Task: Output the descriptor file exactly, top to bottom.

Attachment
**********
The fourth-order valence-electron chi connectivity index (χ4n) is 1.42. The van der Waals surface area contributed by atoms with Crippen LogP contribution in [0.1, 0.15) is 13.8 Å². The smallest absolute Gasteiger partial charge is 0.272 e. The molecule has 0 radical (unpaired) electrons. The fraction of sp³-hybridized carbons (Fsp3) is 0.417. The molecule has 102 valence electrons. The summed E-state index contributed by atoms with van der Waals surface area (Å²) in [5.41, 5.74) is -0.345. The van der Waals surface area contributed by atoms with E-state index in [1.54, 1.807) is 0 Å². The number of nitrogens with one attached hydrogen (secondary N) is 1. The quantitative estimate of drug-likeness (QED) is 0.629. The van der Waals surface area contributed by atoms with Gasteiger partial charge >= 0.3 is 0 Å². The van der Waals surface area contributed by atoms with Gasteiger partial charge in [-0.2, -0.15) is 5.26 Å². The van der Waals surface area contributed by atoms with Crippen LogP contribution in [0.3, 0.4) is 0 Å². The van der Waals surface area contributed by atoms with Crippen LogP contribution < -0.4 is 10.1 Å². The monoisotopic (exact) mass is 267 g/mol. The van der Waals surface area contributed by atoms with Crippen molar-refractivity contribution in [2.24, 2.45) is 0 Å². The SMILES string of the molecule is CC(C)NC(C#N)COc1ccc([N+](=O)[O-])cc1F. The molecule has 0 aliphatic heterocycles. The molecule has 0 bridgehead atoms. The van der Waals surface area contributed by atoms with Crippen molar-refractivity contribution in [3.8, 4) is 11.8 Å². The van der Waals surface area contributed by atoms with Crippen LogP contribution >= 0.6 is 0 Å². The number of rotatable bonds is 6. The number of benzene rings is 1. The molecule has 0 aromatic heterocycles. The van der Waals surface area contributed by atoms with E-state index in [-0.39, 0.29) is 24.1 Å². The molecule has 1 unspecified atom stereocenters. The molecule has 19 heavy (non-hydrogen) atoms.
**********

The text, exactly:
The fourth-order valence-electron chi connectivity index (χ4n) is 1.42. The van der Waals surface area contributed by atoms with Crippen LogP contribution in [0.1, 0.15) is 13.8 Å². The smallest absolute Gasteiger partial charge is 0.272 e. The molecule has 0 radical (unpaired) electrons. The fraction of sp³-hybridized carbons (Fsp3) is 0.417. The molecule has 102 valence electrons. The summed E-state index contributed by atoms with van der Waals surface area (Å²) in [5.41, 5.74) is -0.345. The van der Waals surface area contributed by atoms with E-state index in [1.54, 1.807) is 0 Å². The number of nitrogens with one attached hydrogen (secondary N) is 1. The quantitative estimate of drug-likeness (QED) is 0.629. The van der Waals surface area contributed by atoms with Gasteiger partial charge >= 0.3 is 0 Å². The van der Waals surface area contributed by atoms with Gasteiger partial charge in [-0.2, -0.15) is 5.26 Å². The van der Waals surface area contributed by atoms with Crippen LogP contribution in [0.3, 0.4) is 0 Å². The van der Waals surface area contributed by atoms with Crippen LogP contribution < -0.4 is 10.1 Å². The monoisotopic (exact) mass is 267 g/mol. The van der Waals surface area contributed by atoms with Crippen molar-refractivity contribution in [2.24, 2.45) is 0 Å². The SMILES string of the molecule is CC(C)NC(C#N)COc1ccc([N+](=O)[O-])cc1F. The molecule has 0 aliphatic heterocycles. The molecule has 0 bridgehead atoms. The van der Waals surface area contributed by atoms with Crippen molar-refractivity contribution in [3.8, 4) is 11.8 Å². The van der Waals surface area contributed by atoms with Crippen LogP contribution >= 0.6 is 0 Å². The number of rotatable bonds is 6. The number of benzene rings is 1. The molecule has 0 aromatic heterocycles. The van der Waals surface area contributed by atoms with E-state index in [-0.39, 0.29) is 24.1 Å². The molecule has 1 unspecified atom stereocenters. The molecule has 19 heavy (non-hydrogen) atoms.